You almost have to feel bad for soda-makers. For an industry that brings us so much joy in a plethora of forms, from a good-natured slushy to a tempting rum and coke, they sure have been getting pummelled recently.
There was the soda tax. Then there was the ban on giant cups altogether. Poor Coca-Cola—the literal and figurative weight of North America’s obese is being hoisted on their big red shoulders.
Poor, poor, multi-billion dollar conglomerate.
No question, Coke’s PR firm is working overtime to help soften their image. In a new two-minute promotional video, Coca-Cola expressed a commitment to helping turn the tides of rising obesity rates with its low or no-calorie pops, juices, and waters.
“All calories count, no matter where they come from,” the video says. “If you eat and drink more calories than you burn off, you’ll gain weight.” The video continues to detail Coke’s efforts to fight obesity: calorie counts listed on the cans, smaller portions, sugar-free or calorie-free options (because who doesn’t love a Diet Coke, that vaguely sweet taste of fizzy battery acid).
No question, Coke is part of the problem and far from a part of the solution as they so desperately claim to be in their advertising. We’ve established that sugary drinks are linked to obesity in a big way, and while it’s absurd that you can buy yourself a Double-Down but not a 16 oz. Dr. Pepper to wash it down, some regulation is at least a start. What Coke needs to stop doing is deluding themselves into believing they are, in any way, the good guys so that they can stop trying to delude others into believing the same thing.
They just need to own it.
For the past few years, pop has been routinely referred to as the new cigarette. In terms of how soda companies are handling themselves, it’s an apt comparison. They’re spending millions fighting against taxes that hurt them, trying to rebrand in new ways that don’t actually change the effects of the product, and trying as hard as they can to ignore the mounting evidence that proves how terrible they are for your health.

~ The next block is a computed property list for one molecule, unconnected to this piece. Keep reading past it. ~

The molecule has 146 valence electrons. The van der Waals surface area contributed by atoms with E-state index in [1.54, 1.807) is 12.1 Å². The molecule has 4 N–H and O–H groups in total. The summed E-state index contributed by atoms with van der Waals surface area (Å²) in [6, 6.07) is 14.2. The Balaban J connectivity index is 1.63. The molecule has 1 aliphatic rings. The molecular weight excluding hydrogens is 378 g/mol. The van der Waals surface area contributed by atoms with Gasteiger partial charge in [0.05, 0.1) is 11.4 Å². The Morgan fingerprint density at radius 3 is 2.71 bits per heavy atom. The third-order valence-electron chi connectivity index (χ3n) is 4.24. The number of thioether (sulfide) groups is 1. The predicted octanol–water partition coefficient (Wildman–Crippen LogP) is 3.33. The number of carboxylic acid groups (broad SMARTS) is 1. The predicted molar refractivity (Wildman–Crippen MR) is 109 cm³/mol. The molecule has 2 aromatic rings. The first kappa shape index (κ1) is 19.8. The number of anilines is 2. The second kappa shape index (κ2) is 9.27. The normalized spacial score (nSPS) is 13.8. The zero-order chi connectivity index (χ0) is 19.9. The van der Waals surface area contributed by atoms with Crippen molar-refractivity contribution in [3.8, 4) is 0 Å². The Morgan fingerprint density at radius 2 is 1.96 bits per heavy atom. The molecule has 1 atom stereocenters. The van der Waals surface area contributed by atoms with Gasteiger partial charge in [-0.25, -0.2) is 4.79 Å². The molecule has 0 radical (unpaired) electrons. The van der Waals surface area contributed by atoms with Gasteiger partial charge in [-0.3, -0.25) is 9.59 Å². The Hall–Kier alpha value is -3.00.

Remember when cigarette companies tried to convince us that a filter meant it was better for you? Or, alternatively, when Philip Morris launched a multi-million dollar campaign in the 90s to convince young people not to smoke?
That was cute.
If they’re following the same pattern, then maybe Coca-Cola should learn a lesson from cigarette marketing: at a certain point, you just need to own what you are.
A cigarette is terrible for you. It’s addictive and it kills people. No one likes a smoker anymore. But look, if you enjoy smoking, having a cigarette after a long day is the best thing in the world, and the people who make cigarettes know that. That’s all they have left.
A Coke is terrible for you. It can make you gain weight which increases your risk of diabetes, heart disease and other ailments. It rots your teeth. But look, if you have a sweet tooth, a cold, bubbly bottle of Coca-Cola with a slice of pizza is the best thing in the world.
The industry needs to accept its place in the diets of North Americans. It might not be the one they want—the great, low-cal alternative—but it’s the one they’re going to be stuck with as people become more and more educated about how to drink in moderation.
Image credit: Coca-Cola Co./YouTube